Abuse - and the hell that came afterwards

Abuse - and the hell that follows

James Rhodes on the extraordinary legal battle to publish his memoir
Why we need a 'tranquility map' of England, according to campaigners

It's oh so quiet!

The case for a 'tranquility map' of England
'Timeless fashion': It may be a paradox, but the industry loves it

'Timeless fashion'

It may be a paradox, but the industry loves it
If the West needs a bridge to the 'moderates' inside Isis, maybe we could have done with Osama bin Laden staying alive after all

Could have done with Osama bin Laden staying alive?

Robert Fisk on the Fountainheads of World Evil in 2011 - and 2015
New exhibition celebrates the evolution of swimwear

Evolution of swimwear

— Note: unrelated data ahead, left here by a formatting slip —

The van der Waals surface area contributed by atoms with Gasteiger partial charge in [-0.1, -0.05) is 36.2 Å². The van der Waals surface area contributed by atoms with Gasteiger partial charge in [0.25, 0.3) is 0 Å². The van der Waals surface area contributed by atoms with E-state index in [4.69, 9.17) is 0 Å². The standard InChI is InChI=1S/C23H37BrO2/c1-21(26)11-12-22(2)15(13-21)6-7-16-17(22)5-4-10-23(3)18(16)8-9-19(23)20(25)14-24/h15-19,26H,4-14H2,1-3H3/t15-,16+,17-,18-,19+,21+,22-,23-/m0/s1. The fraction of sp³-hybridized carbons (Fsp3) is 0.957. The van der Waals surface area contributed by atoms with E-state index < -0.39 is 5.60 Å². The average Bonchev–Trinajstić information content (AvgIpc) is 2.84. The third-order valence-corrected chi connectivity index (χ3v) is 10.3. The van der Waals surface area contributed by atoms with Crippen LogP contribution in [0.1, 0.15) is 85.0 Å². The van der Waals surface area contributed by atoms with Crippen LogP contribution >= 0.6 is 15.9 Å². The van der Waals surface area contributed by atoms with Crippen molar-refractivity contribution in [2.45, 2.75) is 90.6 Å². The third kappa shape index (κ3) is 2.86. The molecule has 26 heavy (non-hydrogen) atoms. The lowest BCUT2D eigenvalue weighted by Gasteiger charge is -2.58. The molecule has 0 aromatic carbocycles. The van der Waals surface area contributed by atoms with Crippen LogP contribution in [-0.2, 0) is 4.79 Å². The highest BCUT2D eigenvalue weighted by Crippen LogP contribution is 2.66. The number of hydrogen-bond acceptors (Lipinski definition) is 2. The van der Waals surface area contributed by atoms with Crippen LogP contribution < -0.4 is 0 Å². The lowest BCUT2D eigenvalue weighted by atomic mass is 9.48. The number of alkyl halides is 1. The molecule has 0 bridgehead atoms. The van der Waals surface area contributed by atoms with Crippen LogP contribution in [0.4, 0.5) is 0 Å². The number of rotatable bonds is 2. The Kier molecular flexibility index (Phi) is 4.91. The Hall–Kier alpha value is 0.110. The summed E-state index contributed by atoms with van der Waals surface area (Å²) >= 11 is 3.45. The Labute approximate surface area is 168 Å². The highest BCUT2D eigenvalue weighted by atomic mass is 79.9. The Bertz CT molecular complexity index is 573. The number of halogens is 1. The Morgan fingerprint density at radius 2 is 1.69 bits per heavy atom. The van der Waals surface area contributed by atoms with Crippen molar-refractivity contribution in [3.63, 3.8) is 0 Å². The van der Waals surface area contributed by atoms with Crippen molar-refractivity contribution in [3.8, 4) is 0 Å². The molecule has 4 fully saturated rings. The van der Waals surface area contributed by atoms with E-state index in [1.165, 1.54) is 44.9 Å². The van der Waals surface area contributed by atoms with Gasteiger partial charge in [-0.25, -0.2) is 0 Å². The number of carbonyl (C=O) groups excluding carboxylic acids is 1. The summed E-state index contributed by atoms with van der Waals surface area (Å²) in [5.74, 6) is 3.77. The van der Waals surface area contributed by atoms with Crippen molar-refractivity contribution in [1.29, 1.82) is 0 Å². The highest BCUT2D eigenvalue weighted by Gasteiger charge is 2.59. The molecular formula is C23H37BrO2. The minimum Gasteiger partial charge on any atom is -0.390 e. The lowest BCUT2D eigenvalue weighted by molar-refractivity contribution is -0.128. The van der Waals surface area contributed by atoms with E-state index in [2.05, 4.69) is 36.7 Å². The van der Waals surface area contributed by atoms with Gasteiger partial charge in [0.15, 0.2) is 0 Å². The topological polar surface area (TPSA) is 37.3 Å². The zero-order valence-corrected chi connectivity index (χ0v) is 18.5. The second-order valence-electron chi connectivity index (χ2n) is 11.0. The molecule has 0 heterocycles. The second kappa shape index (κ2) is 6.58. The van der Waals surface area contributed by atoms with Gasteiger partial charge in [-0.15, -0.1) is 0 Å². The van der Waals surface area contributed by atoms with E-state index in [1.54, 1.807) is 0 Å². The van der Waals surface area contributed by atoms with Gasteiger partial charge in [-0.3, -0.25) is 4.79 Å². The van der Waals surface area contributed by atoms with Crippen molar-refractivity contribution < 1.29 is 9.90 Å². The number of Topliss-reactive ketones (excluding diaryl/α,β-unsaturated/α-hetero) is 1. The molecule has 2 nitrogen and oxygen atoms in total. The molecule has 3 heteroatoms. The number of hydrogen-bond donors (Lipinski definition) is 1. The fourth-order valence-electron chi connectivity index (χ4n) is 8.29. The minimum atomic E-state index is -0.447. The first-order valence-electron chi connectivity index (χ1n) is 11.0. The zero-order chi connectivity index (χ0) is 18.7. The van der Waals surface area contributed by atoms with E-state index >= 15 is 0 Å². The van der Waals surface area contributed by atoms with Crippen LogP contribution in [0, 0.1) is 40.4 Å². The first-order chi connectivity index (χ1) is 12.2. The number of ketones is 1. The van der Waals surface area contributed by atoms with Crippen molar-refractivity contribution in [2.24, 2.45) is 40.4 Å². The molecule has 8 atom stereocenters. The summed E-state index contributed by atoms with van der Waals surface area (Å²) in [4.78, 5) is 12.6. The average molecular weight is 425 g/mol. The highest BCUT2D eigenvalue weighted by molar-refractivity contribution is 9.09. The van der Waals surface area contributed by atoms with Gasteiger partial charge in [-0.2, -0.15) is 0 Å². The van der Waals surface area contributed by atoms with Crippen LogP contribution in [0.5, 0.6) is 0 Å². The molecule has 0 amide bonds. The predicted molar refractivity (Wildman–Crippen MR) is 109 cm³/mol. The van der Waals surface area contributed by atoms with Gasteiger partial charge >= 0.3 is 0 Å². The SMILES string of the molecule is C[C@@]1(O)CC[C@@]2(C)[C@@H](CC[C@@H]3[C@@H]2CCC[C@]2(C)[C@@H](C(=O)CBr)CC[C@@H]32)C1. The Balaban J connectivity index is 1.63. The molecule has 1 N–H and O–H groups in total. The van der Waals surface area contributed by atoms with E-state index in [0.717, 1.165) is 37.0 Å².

From bathing dresses in the twenties to modern bikinis
Sun, sex and an anthropological study: One British academic's summer of hell in Magaluf

Sun, sex and an anthropological study

One academic’s summer of hell in Magaluf
From Shakespeare to Rising Damp... to Vicious

Frances de la Tour's 50-year triumph

'Rising Damp' brought De la Tour such recognition that she could be forgiven if she'd never been able to move on. But at 70, she continues to flourish - and to beguile
'That Whitsun, I was late getting away...'

Ian McMillan on the Whitsun Weddings

This weekend is Whitsun, and while the festival may no longer resonate, Larkin's best-loved poem, lives on - along with the train journey at the heart of it
Kathryn Williams explores the works and influences of Sylvia Plath in a new light